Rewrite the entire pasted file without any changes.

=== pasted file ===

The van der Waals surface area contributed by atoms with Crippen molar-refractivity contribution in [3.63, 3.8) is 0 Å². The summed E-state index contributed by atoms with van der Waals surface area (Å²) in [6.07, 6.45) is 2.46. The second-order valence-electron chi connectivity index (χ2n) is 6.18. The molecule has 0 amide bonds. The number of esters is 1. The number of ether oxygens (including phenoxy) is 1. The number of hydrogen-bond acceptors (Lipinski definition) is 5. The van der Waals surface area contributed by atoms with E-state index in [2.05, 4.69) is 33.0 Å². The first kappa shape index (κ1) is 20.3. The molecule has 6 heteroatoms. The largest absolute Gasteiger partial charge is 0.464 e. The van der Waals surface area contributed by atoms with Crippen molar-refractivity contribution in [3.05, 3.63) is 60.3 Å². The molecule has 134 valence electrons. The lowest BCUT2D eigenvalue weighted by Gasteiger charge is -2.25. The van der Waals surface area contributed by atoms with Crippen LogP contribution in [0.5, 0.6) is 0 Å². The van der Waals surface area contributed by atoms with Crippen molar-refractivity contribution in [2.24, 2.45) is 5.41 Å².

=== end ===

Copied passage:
The van der Waals surface area contributed by atoms with Crippen molar-refractivity contribution in [3.63, 3.8) is 0 Å². The summed E-state index contributed by atoms with van der Waals surface area (Å²) in [6.07, 6.45) is 2.46. The second-order valence-electron chi connectivity index (χ2n) is 6.18. The molecule has 0 amide bonds. The number of esters is 1. The number of ether oxygens (including phenoxy) is 1. The number of hydrogen-bond acceptors (Lipinski definition) is 5. The van der Waals surface area contributed by atoms with E-state index in [2.05, 4.69) is 33.0 Å². The first kappa shape index (κ1) is 20.3. The molecule has 6 heteroatoms. The largest absolute Gasteiger partial charge is 0.464 e. The van der Waals surface area contributed by atoms with Crippen molar-refractivity contribution in [3.05, 3.63) is 60.3 Å². The molecule has 134 valence electrons. The lowest BCUT2D eigenvalue weighted by Gasteiger charge is -2.25. The van der Waals surface area contributed by atoms with Crippen LogP contribution in [0.5, 0.6) is 0 Å². The van der Waals surface area contributed by atoms with Crippen molar-refractivity contribution in [2.24, 2.45) is 5.41 Å².